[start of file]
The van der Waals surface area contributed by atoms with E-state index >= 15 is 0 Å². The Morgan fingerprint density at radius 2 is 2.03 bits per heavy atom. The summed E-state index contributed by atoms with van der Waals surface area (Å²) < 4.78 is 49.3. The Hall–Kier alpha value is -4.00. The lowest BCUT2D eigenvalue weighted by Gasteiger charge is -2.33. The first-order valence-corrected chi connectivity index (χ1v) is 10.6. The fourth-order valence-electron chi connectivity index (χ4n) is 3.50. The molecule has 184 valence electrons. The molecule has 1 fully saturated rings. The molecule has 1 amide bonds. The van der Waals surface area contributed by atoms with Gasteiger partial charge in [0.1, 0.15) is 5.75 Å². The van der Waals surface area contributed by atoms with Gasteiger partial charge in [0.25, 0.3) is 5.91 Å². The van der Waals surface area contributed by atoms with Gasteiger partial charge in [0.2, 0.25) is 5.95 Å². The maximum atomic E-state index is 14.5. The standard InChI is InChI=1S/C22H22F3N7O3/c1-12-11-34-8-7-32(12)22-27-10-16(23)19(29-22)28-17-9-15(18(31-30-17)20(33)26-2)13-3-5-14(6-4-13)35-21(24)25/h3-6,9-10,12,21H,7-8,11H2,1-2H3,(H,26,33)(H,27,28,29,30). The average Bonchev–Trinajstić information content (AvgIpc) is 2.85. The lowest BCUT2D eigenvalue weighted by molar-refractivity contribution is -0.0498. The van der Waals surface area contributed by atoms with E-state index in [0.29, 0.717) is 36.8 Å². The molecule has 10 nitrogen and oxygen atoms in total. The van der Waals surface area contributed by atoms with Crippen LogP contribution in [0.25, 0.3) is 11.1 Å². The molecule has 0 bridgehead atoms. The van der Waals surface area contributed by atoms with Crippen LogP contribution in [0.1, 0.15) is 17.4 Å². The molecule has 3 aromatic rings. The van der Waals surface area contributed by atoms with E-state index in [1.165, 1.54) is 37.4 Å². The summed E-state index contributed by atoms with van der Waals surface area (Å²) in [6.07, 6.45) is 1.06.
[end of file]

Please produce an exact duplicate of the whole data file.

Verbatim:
The van der Waals surface area contributed by atoms with E-state index >= 15 is 0 Å². The Morgan fingerprint density at radius 2 is 2.03 bits per heavy atom. The summed E-state index contributed by atoms with van der Waals surface area (Å²) < 4.78 is 49.3. The Hall–Kier alpha value is -4.00. The lowest BCUT2D eigenvalue weighted by Gasteiger charge is -2.33. The first-order valence-corrected chi connectivity index (χ1v) is 10.6. The fourth-order valence-electron chi connectivity index (χ4n) is 3.50. The molecule has 184 valence electrons. The molecule has 1 fully saturated rings. The molecule has 1 amide bonds. The van der Waals surface area contributed by atoms with Gasteiger partial charge in [0.1, 0.15) is 5.75 Å². The van der Waals surface area contributed by atoms with Gasteiger partial charge in [0.25, 0.3) is 5.91 Å². The van der Waals surface area contributed by atoms with Gasteiger partial charge in [0.2, 0.25) is 5.95 Å². The maximum atomic E-state index is 14.5. The standard InChI is InChI=1S/C22H22F3N7O3/c1-12-11-34-8-7-32(12)22-27-10-16(23)19(29-22)28-17-9-15(18(31-30-17)20(33)26-2)13-3-5-14(6-4-13)35-21(24)25/h3-6,9-10,12,21H,7-8,11H2,1-2H3,(H,26,33)(H,27,28,29,30). The average Bonchev–Trinajstić information content (AvgIpc) is 2.85. The lowest BCUT2D eigenvalue weighted by molar-refractivity contribution is -0.0498. The van der Waals surface area contributed by atoms with E-state index in [0.29, 0.717) is 36.8 Å². The molecule has 10 nitrogen and oxygen atoms in total. The van der Waals surface area contributed by atoms with Crippen LogP contribution in [0.25, 0.3) is 11.1 Å². The molecule has 0 bridgehead atoms. The van der Waals surface area contributed by atoms with Crippen LogP contribution in [0.1, 0.15) is 17.4 Å². The molecule has 3 aromatic rings. The van der Waals surface area contributed by atoms with E-state index in [1.165, 1.54) is 37.4 Å². The summed E-state index contributed by atoms with van der Waals surface area (Å²) in [6.07, 6.45) is 1.06.